It started the week before Christmas.
My dad, my hero, called and told me he couldn’t make his visit because he hadn’t been feeling well. He went to his doctor and had some tests run. We all awaited the results, and I felt a little sorry for myself that he wasn’t going to be here for the holiday. Living away from family is especially difficult during the holidays — and we had planned to not travel to Minnesota to see Philip’s family because my dad was coming here from Ohio.
On Monday, we learned my dad is suffering from kidney failure, and his doctor wanted to hospitalize him. It was a difficult, emotional day, made even worse by again being so far from home. I made it through my work day and picked the kids up from school.
Philip had to go into work, so after a brief chat, I took the kids upstairs for their baths. And that’s when the sort of comedy of errors that hallmarked my holiday week began.
The toilet was clogged.
Thankfully, it was just … water, but still. It needed plunging. We have a 100-year-old house with, I swear, 100-year-old plumbing. And I needed a working upstairs toilet for the kids to use in the middle of the night. I debated waiting until they were asleep to plunge, but decided to do it while they were awake instead.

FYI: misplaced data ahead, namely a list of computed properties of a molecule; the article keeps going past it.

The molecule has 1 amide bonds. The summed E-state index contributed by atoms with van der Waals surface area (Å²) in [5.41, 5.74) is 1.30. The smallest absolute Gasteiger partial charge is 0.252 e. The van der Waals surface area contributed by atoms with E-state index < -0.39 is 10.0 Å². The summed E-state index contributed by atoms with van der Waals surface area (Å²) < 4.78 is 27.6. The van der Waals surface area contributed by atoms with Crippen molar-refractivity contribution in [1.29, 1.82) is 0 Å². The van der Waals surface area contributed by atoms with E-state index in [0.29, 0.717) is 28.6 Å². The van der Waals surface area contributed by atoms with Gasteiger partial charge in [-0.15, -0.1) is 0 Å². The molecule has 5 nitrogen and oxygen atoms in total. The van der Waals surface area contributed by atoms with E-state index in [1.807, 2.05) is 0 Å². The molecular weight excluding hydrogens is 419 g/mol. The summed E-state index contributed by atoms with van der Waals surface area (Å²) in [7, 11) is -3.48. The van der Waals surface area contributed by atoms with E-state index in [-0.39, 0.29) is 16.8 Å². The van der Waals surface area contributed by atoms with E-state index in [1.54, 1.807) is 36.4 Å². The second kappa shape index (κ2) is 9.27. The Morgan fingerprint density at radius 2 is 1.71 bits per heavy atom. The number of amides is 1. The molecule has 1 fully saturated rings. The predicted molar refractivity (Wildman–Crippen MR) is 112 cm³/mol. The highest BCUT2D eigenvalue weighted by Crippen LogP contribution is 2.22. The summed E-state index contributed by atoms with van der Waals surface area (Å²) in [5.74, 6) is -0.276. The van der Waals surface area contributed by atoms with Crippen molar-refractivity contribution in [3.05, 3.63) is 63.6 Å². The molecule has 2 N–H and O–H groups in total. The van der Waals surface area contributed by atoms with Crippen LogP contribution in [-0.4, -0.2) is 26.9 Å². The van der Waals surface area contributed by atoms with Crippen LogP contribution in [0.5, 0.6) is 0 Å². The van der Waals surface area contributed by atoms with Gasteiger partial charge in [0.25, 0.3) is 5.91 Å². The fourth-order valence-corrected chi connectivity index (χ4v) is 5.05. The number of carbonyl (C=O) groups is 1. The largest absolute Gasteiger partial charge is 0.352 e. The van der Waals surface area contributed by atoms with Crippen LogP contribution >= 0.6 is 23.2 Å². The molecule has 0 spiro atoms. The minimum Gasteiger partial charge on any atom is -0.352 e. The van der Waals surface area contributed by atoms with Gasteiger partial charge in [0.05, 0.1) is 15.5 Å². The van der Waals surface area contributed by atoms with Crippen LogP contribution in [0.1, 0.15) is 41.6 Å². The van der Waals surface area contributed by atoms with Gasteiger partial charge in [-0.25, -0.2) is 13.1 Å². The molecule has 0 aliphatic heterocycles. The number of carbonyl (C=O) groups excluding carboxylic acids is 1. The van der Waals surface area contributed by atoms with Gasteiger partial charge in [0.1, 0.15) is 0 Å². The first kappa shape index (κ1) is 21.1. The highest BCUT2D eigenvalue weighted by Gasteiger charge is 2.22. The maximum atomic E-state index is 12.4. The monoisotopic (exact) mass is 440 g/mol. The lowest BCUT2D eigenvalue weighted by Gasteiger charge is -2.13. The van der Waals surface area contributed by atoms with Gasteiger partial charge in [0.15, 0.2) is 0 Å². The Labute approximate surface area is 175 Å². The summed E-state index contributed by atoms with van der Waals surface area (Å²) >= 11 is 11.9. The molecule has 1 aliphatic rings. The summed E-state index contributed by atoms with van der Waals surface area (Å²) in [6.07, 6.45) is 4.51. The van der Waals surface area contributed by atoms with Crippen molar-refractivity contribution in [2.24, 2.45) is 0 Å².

Which meant I stood there. Plunging. Splashing small amounts of technically poop-water on myself and my clothes, while Jack, 5, stood there saying, “Is it all full of poop? That’s a lot of poop, mom.”
Yes, son. Yes it is.
Plunge, plunge, plunge.
Finally it started to work, and I turned and buried my head in a towel, sobbing about my father’s health and, frankly, my poop-water soaked clothes. Gross. Is this my life tonight? Really?
Later that night, Philip came home from work. Vomiting.
He proceded to throw up for about 24 straight hours on Christmas Eve. We stuck him in our finished basement — with his own bathroom — and the kids and I did all the things you do before a holiday. Including baking:
It was mostly a beautiful morning. Except the barfing coming from the basement.
I ran an errand with the kids and started crying on the way, missing my dad and thinking so much about him and the rest of my family. I was grateful for a text from my best friend, after I told her about my evening: “Shitter’s full, Clark,” is all it said. I laughed for about an hour straight every time I thought of it. I’m laughing now.
A friend of ours came over to spend the holiday, and we decided to take the kids for a walk in the new snow. I love snow, I love winter and I love walks, so it was great.
The kids were thrilled, and Jack pushed a shovel around the neighborhood, making crooked paths on all the sidewalks.
I looked at my dog, Harley, a beautiful black Lab-shepherd mix.
“Is that a … worm … coming from my dog’s butt?” I asked my friend.
“I think it is,” he replied.
Yes, friends. It was.
A wiggling, squiggling, disgusting worm. We tried to scoot it off with the tip of a snowy boot.
Another one appeared.
We asked Harley to “sit!”